Another journalist who was declared persona non grata during those years was yet another former Botswana Guardian editor, John Mukela, who succeeded Mogale and originated from Zambia.
Reasons for his deportation aside, the role played by Mogale in the midwifery of our private media cannot and should not be downplayed or go unacknowledged. While some of us had only started our primary schooling during his short time in Botswana, we followed his mighty pen across the border when we eventually joined the newspaper-reading world.
A raconteur, as rightly described by Ntuane, the man was good at telling stories in an interesting and amusing way. He was ultra humorous. He was an inspiration to some of us who enjoy writing about serious issues without pulling serious faces.
Mogale, a versatile journalist, was one of the founding editors of Sunday World, a tabloid that was re-launched after an unsuccessful stint as a broadsheet.
At the time, many people never really regarded tabloids as a serious genre of journalism. Mogale ensured that this form of journalism was not only recognized, but that it also told the serious South African story.┬á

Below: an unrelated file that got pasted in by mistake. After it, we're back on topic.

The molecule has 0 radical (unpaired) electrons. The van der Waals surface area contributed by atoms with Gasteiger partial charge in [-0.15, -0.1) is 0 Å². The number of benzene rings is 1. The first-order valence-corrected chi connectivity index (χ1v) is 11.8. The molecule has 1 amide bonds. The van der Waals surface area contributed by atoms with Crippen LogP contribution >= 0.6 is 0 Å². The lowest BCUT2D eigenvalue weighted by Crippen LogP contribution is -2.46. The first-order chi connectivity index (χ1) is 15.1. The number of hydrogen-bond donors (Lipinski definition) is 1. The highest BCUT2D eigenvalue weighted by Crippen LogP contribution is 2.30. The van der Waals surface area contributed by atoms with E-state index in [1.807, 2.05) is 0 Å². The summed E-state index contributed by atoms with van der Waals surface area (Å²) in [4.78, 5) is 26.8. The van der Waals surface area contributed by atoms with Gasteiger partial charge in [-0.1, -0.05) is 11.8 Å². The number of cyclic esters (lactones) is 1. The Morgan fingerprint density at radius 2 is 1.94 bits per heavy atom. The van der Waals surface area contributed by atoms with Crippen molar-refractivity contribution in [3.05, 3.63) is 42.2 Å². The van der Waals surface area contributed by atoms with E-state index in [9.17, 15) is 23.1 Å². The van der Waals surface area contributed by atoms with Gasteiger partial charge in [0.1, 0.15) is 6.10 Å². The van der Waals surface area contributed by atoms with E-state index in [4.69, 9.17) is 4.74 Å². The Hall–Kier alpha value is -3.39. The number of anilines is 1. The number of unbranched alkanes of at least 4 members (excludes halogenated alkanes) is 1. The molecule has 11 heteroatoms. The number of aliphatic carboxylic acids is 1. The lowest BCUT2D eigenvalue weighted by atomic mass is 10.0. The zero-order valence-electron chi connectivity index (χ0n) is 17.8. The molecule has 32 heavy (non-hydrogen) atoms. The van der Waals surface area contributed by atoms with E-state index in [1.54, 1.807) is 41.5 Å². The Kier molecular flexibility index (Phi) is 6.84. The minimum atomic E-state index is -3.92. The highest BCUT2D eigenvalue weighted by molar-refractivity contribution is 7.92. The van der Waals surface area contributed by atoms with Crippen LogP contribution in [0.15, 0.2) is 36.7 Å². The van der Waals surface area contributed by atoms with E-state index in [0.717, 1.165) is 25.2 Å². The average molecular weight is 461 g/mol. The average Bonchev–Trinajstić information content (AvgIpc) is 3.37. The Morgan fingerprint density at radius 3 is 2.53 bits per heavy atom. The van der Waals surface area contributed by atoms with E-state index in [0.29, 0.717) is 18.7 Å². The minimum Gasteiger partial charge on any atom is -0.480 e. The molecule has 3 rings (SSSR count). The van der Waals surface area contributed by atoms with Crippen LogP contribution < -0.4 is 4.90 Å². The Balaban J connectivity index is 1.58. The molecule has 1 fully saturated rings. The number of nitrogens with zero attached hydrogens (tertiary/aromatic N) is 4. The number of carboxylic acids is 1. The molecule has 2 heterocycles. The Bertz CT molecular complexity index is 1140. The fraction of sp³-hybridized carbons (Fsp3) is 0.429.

Mogale worked hard and brought an unprecedented reader traffic that saw advertisers scrambling for space in the newspaper.
It is through the hard work of people like Mogale that today South African tabloids rake in loads of money through newspaper sales and less from advertisers.
Many of his former colleagues who have been paying tribute to him remember him for his sense of humour and irrepressible nature. Most fondly remember him as a funny man who had an uncanny ┬¡ability to bring laughter to a ┬¡serious situation.
Retired journalist Sekola Sello – who worked with Charlie at City Press – described him as a “jokesmith and a brilliant wordsmith”. A close friend and colleague of his, Horatio Motjuwadi, is reported to have said though Charlie, as Mogale was affectionately known, was sick, his death was a hard blow to take.